After reading Caroline’s rendition on “What is a Housefellow?“, I figured I would do a post on What is an RLPA? For more context, Caroline and I met through University Housing and it was and always will be an impactful time in our lives. You can read a bit more about our journeys on our About page. While Caroline was a Housefellow/Resident Assistant, I was a Residence Life Program Assistant (RLPA).
My short and simple way of describing this role is all the fun aspects and a bit more of the Housefellow job (Ha!). The core of our role was to plan many events, supervise, and facilitate the Residence Hall Student Board. And the best part for me was that I got to leave and go home at the end of the day! RLPAs did not live in the halls and were paid hourly, different from Housefellows who got a stipend. Our residence hall of about 250 residents had two RLPAs. Doing the bare minimum for this role probably took 8-10 hours out of your week. My co-RLPA and I averaged 15 hours each per week. Apart from our role requirements, we spent time holding office hours and fostering and mentoring students into roles of leadership.
The RLPA job was unique in the sense that while Housefellows predominantly planned events in their halls and were responsible for residents on their floor and hall, RLPAs worked collaboratively with other hall’s RLPAs. We worked cross-functionally to plan and manage overall Housing events and Cultural Enrichment Center events as well! Along with these, we planned in-hall events and were also key in planning off-campus events such as movie trips, apple orchard trips, haunted house trips, theme park trips, etc.
Apart from our event obligations, a large part of our role was to supervise and facilitate the life cycle of the Residence Hall Student Board. From advertising, encouraging applications, interviewing, and mentoring — we were responsible for providing an environment where each individual could develop professionally and personally in their respective roles. They were each responsible to plan one event a month based on their role specifications and represent the voice and thoughts, and event interests of their fellow peers — individuals who lived in the residence hall. During our biweekly board meetings, we facilitated discussions on what’s going on in the hall, if there were any requests from residents, what’s going well and what’s not, and how we can work to support everyone. We also helped them plan their events and make sure they were on track to successful event execution. Once we were able to impart enough wisdom, we were able to trust that they were capable of hosting their own events without our supervision.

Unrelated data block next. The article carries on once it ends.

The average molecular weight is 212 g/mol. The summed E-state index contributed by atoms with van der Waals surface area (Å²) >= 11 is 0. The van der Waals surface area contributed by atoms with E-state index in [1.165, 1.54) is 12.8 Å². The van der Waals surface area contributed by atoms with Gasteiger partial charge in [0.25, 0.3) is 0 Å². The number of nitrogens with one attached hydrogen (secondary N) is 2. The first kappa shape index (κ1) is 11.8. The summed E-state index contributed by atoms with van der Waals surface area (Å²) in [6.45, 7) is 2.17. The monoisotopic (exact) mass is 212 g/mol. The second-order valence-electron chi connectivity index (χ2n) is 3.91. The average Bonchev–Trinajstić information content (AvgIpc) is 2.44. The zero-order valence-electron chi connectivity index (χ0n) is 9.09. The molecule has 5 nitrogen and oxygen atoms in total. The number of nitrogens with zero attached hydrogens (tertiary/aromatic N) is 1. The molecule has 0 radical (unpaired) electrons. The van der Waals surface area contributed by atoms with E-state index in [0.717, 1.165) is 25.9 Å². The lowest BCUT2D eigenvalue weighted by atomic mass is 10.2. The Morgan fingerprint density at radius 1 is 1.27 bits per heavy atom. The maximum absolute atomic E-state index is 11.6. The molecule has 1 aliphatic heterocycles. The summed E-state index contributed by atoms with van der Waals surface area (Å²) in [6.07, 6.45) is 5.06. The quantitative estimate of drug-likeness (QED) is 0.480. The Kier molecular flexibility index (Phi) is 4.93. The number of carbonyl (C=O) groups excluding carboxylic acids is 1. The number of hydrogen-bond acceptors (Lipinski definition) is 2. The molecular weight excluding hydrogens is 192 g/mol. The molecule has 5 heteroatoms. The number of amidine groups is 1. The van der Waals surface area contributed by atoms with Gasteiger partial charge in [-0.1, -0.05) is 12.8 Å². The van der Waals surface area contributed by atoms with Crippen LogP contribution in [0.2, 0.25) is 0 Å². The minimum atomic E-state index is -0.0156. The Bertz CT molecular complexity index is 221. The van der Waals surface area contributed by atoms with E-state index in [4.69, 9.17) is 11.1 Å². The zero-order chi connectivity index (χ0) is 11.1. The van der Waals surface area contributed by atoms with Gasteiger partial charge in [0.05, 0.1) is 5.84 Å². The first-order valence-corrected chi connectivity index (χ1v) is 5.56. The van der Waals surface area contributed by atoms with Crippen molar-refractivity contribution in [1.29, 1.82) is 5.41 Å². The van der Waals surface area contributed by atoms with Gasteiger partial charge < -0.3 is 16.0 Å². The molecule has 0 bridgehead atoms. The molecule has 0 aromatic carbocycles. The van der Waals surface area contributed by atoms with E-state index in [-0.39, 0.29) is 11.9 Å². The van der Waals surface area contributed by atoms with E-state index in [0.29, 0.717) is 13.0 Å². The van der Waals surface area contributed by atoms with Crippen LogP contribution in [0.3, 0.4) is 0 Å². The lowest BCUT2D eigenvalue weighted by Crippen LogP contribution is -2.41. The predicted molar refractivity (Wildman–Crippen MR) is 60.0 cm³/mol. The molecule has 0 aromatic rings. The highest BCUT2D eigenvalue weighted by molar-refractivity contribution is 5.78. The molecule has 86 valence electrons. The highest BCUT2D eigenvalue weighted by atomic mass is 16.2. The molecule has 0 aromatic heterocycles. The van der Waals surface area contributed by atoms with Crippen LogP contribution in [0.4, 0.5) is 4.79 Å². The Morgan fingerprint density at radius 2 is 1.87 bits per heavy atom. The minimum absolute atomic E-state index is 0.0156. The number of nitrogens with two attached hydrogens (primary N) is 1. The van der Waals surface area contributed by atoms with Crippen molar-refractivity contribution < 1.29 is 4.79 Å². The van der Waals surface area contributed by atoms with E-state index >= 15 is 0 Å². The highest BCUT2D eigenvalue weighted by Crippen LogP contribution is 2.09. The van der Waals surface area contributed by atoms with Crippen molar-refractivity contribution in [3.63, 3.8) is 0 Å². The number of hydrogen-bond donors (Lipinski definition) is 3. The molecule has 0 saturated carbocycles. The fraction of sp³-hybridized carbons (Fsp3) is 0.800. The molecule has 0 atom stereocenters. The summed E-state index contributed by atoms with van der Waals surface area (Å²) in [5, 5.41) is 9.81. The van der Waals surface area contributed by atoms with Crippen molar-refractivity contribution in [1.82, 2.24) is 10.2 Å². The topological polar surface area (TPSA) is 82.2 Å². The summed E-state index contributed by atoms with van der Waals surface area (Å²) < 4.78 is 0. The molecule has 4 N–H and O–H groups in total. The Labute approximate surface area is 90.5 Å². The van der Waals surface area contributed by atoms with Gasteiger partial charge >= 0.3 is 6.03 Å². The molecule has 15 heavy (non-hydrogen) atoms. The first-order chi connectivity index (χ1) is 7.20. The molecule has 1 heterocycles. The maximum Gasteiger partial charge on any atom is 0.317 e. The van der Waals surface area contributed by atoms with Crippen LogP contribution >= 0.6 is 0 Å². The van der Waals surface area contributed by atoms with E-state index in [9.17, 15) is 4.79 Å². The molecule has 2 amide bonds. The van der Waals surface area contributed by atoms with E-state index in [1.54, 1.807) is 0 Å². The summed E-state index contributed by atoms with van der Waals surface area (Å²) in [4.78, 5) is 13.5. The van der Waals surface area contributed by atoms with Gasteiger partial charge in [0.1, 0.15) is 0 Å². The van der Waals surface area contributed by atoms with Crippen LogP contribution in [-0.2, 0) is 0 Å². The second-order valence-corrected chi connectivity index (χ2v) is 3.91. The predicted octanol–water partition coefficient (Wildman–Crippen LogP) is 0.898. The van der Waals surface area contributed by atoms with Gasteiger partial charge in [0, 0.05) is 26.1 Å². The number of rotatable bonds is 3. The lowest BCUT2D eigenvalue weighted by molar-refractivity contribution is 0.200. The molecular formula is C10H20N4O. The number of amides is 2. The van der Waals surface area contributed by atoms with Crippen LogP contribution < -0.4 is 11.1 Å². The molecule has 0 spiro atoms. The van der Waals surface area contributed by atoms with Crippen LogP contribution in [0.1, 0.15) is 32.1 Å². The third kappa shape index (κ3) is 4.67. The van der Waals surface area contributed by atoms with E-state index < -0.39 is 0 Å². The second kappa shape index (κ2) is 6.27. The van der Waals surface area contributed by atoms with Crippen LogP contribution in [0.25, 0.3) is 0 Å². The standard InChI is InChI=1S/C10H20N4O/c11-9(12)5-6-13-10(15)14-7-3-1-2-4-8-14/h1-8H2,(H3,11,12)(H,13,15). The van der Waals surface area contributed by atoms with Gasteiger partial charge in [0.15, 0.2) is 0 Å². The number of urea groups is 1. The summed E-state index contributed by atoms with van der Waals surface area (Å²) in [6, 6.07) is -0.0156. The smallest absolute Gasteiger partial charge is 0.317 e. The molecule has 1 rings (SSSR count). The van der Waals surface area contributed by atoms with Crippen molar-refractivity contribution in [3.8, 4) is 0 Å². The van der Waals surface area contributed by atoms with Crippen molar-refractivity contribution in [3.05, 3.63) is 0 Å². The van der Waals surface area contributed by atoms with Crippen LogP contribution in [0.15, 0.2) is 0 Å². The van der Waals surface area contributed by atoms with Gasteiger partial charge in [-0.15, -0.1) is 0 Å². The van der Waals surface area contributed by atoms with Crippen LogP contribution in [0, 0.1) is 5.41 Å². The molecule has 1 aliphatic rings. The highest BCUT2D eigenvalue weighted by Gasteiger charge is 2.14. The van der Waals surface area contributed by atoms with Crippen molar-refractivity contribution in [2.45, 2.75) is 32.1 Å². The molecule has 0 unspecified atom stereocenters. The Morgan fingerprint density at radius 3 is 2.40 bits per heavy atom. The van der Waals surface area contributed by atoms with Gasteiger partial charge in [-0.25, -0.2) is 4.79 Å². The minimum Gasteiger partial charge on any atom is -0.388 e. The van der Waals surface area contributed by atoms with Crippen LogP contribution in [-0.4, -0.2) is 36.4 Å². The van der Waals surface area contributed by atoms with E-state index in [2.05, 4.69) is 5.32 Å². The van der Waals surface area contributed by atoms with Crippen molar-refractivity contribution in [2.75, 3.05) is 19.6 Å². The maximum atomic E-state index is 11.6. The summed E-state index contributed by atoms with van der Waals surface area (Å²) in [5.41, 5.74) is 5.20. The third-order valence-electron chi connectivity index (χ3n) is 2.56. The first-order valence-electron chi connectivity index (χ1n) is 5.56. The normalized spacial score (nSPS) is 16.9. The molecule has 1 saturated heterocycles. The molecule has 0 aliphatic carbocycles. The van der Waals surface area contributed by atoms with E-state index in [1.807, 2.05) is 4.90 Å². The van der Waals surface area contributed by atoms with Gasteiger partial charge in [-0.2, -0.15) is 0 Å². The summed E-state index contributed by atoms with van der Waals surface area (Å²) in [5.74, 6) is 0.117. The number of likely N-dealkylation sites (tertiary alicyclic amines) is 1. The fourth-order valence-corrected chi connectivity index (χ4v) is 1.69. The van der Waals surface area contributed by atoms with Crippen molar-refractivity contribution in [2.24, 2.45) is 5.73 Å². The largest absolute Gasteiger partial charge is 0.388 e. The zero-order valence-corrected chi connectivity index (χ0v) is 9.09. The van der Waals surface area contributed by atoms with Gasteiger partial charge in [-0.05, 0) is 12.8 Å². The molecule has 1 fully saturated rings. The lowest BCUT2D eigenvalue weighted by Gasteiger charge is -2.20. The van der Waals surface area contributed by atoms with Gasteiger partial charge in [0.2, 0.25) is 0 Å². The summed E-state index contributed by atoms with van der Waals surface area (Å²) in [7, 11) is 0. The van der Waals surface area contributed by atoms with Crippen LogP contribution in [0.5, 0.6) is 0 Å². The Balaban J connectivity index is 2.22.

RLPAs also took care of administrative tasks and participated in the usual weekly in-hall and overall RLPA meetings. I loved my residence hall – it was where I lived in my freshman year and where I worked as a Peer Mentor in my sophomore year. I loved the people I worked with – we were (and still are!) great friends. Also as time went by, the office space became our sanctuary. We worked, studied, and had some memorable shenanigans there. I’m telling you this to paint a picture of how much time I spent there outside of doing actual work. After wrapping up work, there were many nights when Caroline and I would just grab some snacks, pump up some music (while respecting Quiet Hours rules), and study all night (at least until the time the last bus that would take me home came by ~ 1:30ish am).
While RLPAs were not responsible nor trained for disciplining if you spent as much time as I did in the residence hall, you were bound to see some stuff and as an authority figure — and you HAD to do something. If not for taking direct action, you needed to know enough to handle the situation and reach the Housefellow on-call so they can perform their trained duties.
Well, there it is – a brief overview of the RLPA role. It is probably cheesy for me to say: but I loved the role and despite the ups and downs, I would not have had it any other way. It was an amazing learning experience and working so closely with so many diverse groups of people forces you to expand and learn, unlearn, and relearn in so many different ways. This role supported and balanced my other Undergraduate activities such that I was getting the best all-rounded experience for myself. How many jobs allow you to mentor so many younger students into roles of leadership? I am still connected to the residents I worked with and it is so satisfying to see them succeed and be the best versions of themselves.